Large non-descript buildings in Sonoma County often signal a wine storage facility or a winery sans tasting room. People always wonder what lurks behind the big walls. Sitting across from Merry Edwards Winery is one of these buildings. You hardly notice it as you drive by on Highway 116, but the contents and activity beyond the exterior is something pretty amazing.
Back in 1976 Malcolm Clark, who was at the time a lab director in Toronto, was introduced to David Law, a graduate student at the time. The two had a vision to pioneer the cultivation of exotic mushrooms and chose to pursue this venture in Western Sonoma County.
Clark and Law worked closely with renowned mycologist Dr. Tsuneto Yoshii of the Yoshii Mycological Research Institute in Oita, Japan. "Dr. Yoshii was THE pioneer of sawdust cultivation of Shiitake mushrooms," explains Law, president and CEO of Gourmet Mushroom, Inc. He taught them how to cultivate mushrooms in a very non-traditional way.
While the typical button mushroom that you find in the grocery store is cultivated in manure, the team at Gourmet Mushroom, Inc. uses an entirely different process, which was developed by the late Dr. Yoshii, and the Japanese mushroom industry.
Their foundation for the growth of mushrooms is largely made up of agricultural byproduct, which includes sawdust, soybean hulls and the husks of corn. These organic components are blended together to create the “soil” that is used to nurture the spawns that ultimately grow into their gourmet specialty mushrooms.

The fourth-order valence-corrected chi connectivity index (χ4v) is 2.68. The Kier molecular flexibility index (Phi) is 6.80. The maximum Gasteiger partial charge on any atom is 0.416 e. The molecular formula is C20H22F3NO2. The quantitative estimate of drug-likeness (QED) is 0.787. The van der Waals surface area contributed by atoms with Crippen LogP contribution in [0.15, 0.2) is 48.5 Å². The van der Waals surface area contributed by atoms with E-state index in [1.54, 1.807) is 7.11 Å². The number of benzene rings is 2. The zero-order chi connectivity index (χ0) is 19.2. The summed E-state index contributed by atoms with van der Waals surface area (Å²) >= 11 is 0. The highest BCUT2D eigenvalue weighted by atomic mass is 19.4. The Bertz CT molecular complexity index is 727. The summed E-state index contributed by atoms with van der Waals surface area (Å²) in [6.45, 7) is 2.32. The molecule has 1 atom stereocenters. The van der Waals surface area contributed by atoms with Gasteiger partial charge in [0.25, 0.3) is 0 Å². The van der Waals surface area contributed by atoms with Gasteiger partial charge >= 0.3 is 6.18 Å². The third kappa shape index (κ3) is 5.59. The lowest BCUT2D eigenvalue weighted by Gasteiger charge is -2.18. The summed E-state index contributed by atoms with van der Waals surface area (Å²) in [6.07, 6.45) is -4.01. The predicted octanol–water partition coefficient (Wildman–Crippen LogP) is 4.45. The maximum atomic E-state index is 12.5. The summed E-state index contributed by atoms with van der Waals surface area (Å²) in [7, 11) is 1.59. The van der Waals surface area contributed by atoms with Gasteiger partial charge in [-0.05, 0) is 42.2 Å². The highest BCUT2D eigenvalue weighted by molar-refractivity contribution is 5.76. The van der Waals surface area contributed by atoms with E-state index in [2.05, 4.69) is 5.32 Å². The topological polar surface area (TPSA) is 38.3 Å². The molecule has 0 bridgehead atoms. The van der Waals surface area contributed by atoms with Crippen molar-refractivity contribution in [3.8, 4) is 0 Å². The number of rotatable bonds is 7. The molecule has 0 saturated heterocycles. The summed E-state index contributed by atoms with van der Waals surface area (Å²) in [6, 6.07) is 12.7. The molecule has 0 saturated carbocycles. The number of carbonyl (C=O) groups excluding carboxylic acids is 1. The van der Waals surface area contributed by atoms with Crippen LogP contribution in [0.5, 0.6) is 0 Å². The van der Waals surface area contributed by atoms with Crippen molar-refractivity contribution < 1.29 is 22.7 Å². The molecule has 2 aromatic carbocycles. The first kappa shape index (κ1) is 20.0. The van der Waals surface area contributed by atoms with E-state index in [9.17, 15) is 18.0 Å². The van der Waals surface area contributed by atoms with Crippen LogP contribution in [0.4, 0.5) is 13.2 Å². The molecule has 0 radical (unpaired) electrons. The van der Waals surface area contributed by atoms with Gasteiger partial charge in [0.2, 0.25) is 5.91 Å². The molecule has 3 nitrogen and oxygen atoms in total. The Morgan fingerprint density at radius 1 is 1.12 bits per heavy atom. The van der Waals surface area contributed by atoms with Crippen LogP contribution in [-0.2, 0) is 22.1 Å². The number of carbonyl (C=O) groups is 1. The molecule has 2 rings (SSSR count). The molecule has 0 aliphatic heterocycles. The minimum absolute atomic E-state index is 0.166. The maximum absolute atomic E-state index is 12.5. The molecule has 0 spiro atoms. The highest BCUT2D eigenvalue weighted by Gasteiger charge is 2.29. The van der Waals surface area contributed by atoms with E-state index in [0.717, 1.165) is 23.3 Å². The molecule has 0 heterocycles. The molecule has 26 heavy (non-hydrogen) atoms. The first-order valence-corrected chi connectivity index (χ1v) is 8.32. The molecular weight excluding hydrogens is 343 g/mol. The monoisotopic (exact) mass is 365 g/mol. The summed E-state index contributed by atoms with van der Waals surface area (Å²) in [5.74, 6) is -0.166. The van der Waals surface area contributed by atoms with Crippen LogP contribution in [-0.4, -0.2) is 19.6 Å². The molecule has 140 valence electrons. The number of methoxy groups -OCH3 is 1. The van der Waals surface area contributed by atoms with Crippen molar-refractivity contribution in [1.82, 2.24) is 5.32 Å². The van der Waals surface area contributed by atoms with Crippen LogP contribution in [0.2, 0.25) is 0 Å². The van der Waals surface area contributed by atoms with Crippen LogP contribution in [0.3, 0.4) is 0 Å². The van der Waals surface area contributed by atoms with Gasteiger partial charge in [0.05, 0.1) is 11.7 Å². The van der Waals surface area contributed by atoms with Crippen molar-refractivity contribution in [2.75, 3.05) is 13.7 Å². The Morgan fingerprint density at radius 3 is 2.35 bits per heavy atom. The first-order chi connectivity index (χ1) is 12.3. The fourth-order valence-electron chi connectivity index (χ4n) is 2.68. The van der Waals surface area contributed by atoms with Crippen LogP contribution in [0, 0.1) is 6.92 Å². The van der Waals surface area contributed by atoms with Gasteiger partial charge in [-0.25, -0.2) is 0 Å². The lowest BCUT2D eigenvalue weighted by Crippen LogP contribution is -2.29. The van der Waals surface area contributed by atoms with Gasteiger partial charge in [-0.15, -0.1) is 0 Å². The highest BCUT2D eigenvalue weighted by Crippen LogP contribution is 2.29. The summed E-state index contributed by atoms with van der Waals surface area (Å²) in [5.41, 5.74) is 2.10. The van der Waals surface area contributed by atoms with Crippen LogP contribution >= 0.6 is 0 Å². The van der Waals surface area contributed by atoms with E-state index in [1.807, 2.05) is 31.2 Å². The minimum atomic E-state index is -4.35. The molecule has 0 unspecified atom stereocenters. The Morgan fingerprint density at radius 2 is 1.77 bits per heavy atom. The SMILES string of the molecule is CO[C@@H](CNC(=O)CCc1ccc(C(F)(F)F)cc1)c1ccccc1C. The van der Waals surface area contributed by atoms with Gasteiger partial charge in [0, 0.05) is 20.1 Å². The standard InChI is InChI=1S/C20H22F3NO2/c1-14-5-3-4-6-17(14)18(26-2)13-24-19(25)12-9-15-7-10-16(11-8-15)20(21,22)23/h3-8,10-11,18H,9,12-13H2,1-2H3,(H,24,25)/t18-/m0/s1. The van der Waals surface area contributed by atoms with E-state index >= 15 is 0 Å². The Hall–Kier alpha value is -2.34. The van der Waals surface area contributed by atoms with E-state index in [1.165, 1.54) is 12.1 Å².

The inside of the 40,000+ square foot building is fascinating and somewhat resembles a winemaking facility. While they don’t have a crush pad, they do have a receiving area where the sawdust, soy hulls and husks are delivered. These ingredients are loaded into a large machine, similar to a press, that blends and prepares the mix to be packed into the tiny containers. The tiny plastic containers are kind of like large oak wine barrels. Their role is to serve as a vessel for the cultivation of something that evolves from a mere spawn into a bouquet of gorgeous mushrooms.
To see the process from agricultural byproduct to tiny container housing spawn is pretty cool. It is a mixture of organics, innovation and pure science. While wine can take years to mature in barrels, the mushrooms they produce live in a climate controlled room for 6-12 weeks (depending on the variety) before being harvested, packaged and then shipped to grocery stores and some of the finest restaurants in the country. You know these fungi must be something special when names like Thomas Keller and Wolfgang Puck roll off of David’s tongue as a few of the company’s thousands of customers in North America.
One of their most interesting species is the Forest Nameko™ variety. This mushroom has a naturally occurring gelatin on the cap that lightly thickens soups or sauces. While the Maitake Frondosa™ with its crunchy texture and earthy flavor superbly compliments roasted meats and greens.
With six varieties in all Gourmet Mushroom Inc. has cornered the North American market and literally created the specialty mushroom category. Their products can be found on plates at some of the finest restaurants in the country and now at local grocery stores including Whole Foods and Safeway. Consumer can also order gourmet mushroom gift baskets by logging on to their site and placing an order. They also offer up a number of recipes on their site as well.